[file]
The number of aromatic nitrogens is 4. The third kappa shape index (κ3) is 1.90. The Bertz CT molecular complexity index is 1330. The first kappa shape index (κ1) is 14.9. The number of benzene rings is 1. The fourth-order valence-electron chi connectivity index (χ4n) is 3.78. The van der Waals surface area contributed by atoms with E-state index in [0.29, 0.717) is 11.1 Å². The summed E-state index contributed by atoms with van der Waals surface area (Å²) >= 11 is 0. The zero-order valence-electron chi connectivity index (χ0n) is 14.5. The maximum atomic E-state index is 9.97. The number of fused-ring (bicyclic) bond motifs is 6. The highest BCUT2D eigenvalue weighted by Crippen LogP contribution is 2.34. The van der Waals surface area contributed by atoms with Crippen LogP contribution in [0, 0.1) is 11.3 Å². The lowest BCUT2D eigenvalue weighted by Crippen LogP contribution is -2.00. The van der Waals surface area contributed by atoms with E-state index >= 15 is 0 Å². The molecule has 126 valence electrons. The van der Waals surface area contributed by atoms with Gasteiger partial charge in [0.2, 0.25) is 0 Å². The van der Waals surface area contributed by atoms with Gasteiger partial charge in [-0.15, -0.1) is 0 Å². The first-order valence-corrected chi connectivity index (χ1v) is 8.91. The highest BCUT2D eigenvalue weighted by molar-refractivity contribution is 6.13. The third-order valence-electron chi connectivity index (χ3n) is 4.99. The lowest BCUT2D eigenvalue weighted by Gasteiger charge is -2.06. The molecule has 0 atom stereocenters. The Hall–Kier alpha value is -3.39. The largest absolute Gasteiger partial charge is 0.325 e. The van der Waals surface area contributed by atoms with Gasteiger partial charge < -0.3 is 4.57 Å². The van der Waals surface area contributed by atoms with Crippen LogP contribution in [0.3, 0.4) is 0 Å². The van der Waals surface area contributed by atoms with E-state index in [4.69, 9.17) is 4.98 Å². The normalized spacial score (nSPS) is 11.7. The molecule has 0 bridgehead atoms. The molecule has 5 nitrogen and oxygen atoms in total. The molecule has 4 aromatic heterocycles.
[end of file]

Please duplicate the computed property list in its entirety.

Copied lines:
The number of aromatic nitrogens is 4. The third kappa shape index (κ3) is 1.90. The Bertz CT molecular complexity index is 1330. The first kappa shape index (κ1) is 14.9. The number of benzene rings is 1. The fourth-order valence-electron chi connectivity index (χ4n) is 3.78. The van der Waals surface area contributed by atoms with E-state index in [0.29, 0.717) is 11.1 Å². The summed E-state index contributed by atoms with van der Waals surface area (Å²) >= 11 is 0. The zero-order valence-electron chi connectivity index (χ0n) is 14.5. The maximum atomic E-state index is 9.97. The number of fused-ring (bicyclic) bond motifs is 6. The highest BCUT2D eigenvalue weighted by Crippen LogP contribution is 2.34. The van der Waals surface area contributed by atoms with Crippen LogP contribution in [0, 0.1) is 11.3 Å². The lowest BCUT2D eigenvalue weighted by Crippen LogP contribution is -2.00. The van der Waals surface area contributed by atoms with E-state index >= 15 is 0 Å². The molecule has 126 valence electrons. The van der Waals surface area contributed by atoms with Gasteiger partial charge in [0.2, 0.25) is 0 Å². The van der Waals surface area contributed by atoms with Gasteiger partial charge in [-0.15, -0.1) is 0 Å². The first-order valence-corrected chi connectivity index (χ1v) is 8.91. The highest BCUT2D eigenvalue weighted by molar-refractivity contribution is 6.13. The third-order valence-electron chi connectivity index (χ3n) is 4.99. The lowest BCUT2D eigenvalue weighted by Gasteiger charge is -2.06. The molecule has 0 atom stereocenters. The Hall–Kier alpha value is -3.39. The largest absolute Gasteiger partial charge is 0.325 e. The van der Waals surface area contributed by atoms with Gasteiger partial charge < -0.3 is 4.57 Å². The van der Waals surface area contributed by atoms with Crippen LogP contribution in [0.3, 0.4) is 0 Å². The van der Waals surface area contributed by atoms with E-state index in [4.69, 9.17) is 4.98 Å². The normalized spacial score (nSPS) is 11.7. The molecule has 0 bridgehead atoms. The molecule has 5 nitrogen and oxygen atoms in total. The molecule has 4 aromatic heterocycles.